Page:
|Abstract or Summary
- Salvage-logging and artificial seeding of grass following wildfire are common practices in coniferous forests of the western United States, yet few studies have
quantified the ecological effects of these post-fire activities. The effects of post-wildfire salvage-logging and grass-seeding on vegetation composition, aboveground biomass, and growth and survival of Pinus ponderosa and Purshia tridentata were quantified on the area burned by the 1992 Lone Pine Fire, Winema National Forest in the Klamath Basin, Oregon. Prior to the fire, the area was dominated by uneven-aged stands of Pinus ponderosa with Purshia tridentata and Stipa occidentalis in the understory. The fire was a stand-replacement disturbance, where the majority of trees, the herbaceous component, and crowns of understory shrubs were killed. Salvage logging resulted in a significant decrease in understory biomass, species richness, species diversity, and growth and survival of P. ponderosa and P. tridentata. In addition plant community composition was shifted from native forb dominance to grass
dominance. In 1993, the understory biomass of salvage-logged sites was 38% of the aboveground biomass produced on nonsalvaged sites (322 kg ha^-1 vs 843 kg ha^-1). In 1994, salvage-logged sites produced only 27% of the biomass produced on nonsalvaged sites (402 kg ha^-1 vs 1468 kg ha^-1). Salvage-logging reduced species richness, species
diversity, and altered species composition. The first and second years following logging,
species richness was reduced by 13% (20 versus 23), and 30% (15 versus 22), respectively. In 1993 and 1994, native forb frequency on nonsalvaged sites was 80% and
77% respectively, while salvage-logged sites recorded 68% and 31% respectively. Conversely, graminoid frequency was significantly higher on salvage-logged sites. In 1994, native graminoid frequency was 35% in nonsalvaged sites and > 61% on salvage-logged sites. During the first two years following salvage-logging, mean height growth of naturally-regenerated Pinus ponderosa was significantly lower on salvaged sites (9.4 versus 7.8 cm yr^-1) as was density of natural Purshia tridentata seedlings (313 versus 530 seedlings ha^-1). Survival in salvage-logged treatments was 22% lower for planted Purshia tridentata seedlings (57% versus 45%). Height growth in salvage-logged treatments was 16% lower for planted Pinus ponderosa (4.4 versus 3.7 cm).
Total aboveground biomass on nonsalvaged burned sites (controls) averaged 843 kg ha^-1 in 1993, and 1473 kg ha^-1 in 1994. In 1993, the first year following the fire,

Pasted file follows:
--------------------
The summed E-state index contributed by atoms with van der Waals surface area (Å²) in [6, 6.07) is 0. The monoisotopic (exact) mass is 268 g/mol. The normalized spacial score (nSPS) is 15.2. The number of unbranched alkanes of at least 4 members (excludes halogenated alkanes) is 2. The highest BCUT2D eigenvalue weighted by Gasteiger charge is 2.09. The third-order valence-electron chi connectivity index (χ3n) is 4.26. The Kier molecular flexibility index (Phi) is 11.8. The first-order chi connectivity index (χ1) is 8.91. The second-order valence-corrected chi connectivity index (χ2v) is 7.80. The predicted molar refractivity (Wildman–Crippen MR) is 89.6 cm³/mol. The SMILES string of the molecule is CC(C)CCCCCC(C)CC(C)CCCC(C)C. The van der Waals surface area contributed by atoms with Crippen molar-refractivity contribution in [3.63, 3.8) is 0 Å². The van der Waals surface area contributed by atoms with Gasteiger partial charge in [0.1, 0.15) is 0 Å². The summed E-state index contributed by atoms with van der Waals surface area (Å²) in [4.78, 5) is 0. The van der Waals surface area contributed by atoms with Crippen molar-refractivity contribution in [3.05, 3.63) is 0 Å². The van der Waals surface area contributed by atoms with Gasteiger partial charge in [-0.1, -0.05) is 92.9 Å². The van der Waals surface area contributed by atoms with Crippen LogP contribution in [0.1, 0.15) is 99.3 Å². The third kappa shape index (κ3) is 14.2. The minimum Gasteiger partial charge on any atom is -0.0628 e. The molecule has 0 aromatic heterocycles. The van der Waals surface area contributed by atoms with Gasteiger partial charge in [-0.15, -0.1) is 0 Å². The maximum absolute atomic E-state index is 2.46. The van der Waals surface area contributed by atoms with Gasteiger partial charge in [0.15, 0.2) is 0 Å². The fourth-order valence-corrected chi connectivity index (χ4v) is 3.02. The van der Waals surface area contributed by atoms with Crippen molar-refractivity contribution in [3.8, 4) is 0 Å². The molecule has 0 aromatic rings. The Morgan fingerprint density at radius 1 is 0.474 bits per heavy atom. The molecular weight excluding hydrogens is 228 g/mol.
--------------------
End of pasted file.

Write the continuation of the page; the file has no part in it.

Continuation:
sites seeded to Secale cereale produced = 1995 kg ha^-1 total aboveground biomass; most
of the biomass was S. cereale. Those seeded sites produced 89% less native forb biomass
than controls (82 versus 780 kg ha^-1), and = 80% less native forb biomass than areas seeded to the native grasses Sitanion hystrix and Festuca idahoensis. In 1994, the
second post-fire year, biomass on sites seeded to S. cereale was >1653 kg ha^-1, dominated by S. cereale. In 1994, no differences in total aboveground biomass were detected between S. cereale, F idahoensis, S. hystrix, and the Control, indicating that the erosion reducing benefits of grass-seeding did not last for more than one year. Treatments seeded with S. cereale produced 58% less native forb biomass than controls (350 versus 825 kg ha^-1). Seeding S. cereale also reduced by 69% the biomass ofStipa occidentalis, the most common native grass in the area (311 kg ha^-1 on control sites versus 96 kg ha^-1 on S. cereale sites). In 1993 and 1994, fewer species were recorded on S. cereale sites
than on all other sites. Grass-seeded sites exhibited no significant differences in frequency of noxious weeds in either of the two years following wildfire and seeding, rejecting the hypothesis that grass-seeding reduces noxious weeds. However, native graminoid frequency was reduced on all grass-seeded treatments. There were no significant
differences between grass-seeding treatments in height and density of natural P. ponderosa
and P. tridentata seedlings or growth and survival of planted P. ponderosa and P.
tridentata seedlings. While salvage-logging provides an economic benefit to local communities through the extraction of commercially valuable timber, there is an ecological cost. Reduction in ecosystem structure, production, species richness, diversity and alterations in species composition are important ecological consequences of salvage logging. In addition, this study demonstrates that salvage-logging retards the re-establishment and early growth of Pinus ponderosa and Purshia tridentata, two important wildfire
restoration priorities. Grass-seeding also results in significant ecological changes.
Alterations in ecosystem production, species richness, diversity and species composition
are important ecological consequences of grass-seeding. Managers should consider these
long-term influences on ecosystem composition and structure when faced with decisions concerning post-fire rehabilitation and management.